Presumably the patent drafter was focused on covering a software implementation, since the only embodiment described in detail was a software implementation. If so, calling it "circuitry" is a really odd way to go about it. By doing so, the patentee virtually guaranteed a fight with any defendant that used software to implement the function – which is exactly what happened here. Why not write a claim that more clearly covers the preferred embodiment?

On the other hand, maybe the patent drafter found a really clever way to cover both a hardware implementation and a software implementation with a single element. You might think means-plus-function is the perfect technique to do just do this, but it's not. Invoking § 112 ¶ 6 in the software realm heightens the disclosure requirement considerably. Imagine that instead of simply saying something like "suitable structures for fastening include a screw, a rivet, and a bolt," you had to explain in some detail how each of these items worked in order to claim "means for fastening." That's what the Federal Circuit requires when the structure performing the function is a processor: disclosure of a specific algorithm for each claimed function. (See Aristrocrat v. IGT.)

The patentee won an important victory at claim construction, since the accused infringer's device did use software. But you'll see in a future post that the patentee lost the war on infringement.


  1. Interesting. Good lesson for applicants -- that they need to be their on lexicographers. Wonder what fraction of hardware/software applicants manage to consider the software/hardware alternative implementation....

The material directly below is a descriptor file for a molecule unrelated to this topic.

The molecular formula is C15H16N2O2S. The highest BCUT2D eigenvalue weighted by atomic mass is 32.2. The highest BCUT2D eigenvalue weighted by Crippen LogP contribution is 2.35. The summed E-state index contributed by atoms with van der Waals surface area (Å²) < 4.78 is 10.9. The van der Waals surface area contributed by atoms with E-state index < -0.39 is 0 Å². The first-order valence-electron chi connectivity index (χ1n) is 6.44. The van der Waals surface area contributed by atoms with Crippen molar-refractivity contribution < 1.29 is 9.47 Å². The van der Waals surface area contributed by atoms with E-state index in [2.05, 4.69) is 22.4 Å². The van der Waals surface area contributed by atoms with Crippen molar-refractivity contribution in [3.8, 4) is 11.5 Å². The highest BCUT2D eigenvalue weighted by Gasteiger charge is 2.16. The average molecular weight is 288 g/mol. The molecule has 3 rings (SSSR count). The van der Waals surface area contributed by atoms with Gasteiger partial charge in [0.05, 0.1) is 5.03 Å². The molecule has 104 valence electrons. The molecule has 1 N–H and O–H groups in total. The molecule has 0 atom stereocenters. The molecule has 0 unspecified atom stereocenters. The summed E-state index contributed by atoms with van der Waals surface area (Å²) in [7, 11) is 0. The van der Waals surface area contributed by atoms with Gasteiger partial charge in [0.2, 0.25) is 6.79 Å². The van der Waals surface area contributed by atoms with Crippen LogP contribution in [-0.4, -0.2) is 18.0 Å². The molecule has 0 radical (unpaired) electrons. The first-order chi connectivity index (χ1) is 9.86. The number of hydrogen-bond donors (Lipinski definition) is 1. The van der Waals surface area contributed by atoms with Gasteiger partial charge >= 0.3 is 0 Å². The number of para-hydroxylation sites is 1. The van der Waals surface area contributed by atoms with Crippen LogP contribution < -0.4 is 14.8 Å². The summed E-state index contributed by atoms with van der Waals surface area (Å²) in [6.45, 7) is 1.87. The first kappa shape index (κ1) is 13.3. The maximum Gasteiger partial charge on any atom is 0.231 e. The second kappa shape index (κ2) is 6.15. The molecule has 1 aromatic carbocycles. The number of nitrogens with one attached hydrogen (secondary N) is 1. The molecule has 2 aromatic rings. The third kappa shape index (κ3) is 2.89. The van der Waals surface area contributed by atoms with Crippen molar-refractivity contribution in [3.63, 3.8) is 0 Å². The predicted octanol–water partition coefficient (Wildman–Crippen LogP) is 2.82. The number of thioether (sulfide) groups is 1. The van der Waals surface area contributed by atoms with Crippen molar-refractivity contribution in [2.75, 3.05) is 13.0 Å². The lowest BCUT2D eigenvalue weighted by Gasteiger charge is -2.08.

2. >Wonder what fraction of hardware/software
    >applicants manage to consider the
    >software/hardware alternative implementation....

    Dunno. Some folks probably try to cover this aspect with boilerplate. "Could be implemented in software, could be implemented in hardware". That doesn't get you far with literal infringement if your *claim* says circuit or processor. [Short of a redefinition of those words.]

    It's probably not as big a problem as it first appears. Because IMHO, most "software" apps really are software apps. That is, it's unlikely that an infringer would choose to implement in hardware -- by which I mean specialized digital logic -- rather than software -- by which I mean instructions executing on a processor.

    OTOH, there are certainly apps which I would characterize as "software apps" and which claim a particular function that might very well be implemented in specialized digital logic. Not user interface functions and not database functions. But functions such as encryption, compression, and packet processing are all good candidates for implementation in specialized logic.

    In a rational world, means-plus-function would be a great way to cover either implementation. But as I noted in my original post, that's not the way M+F is interpreted.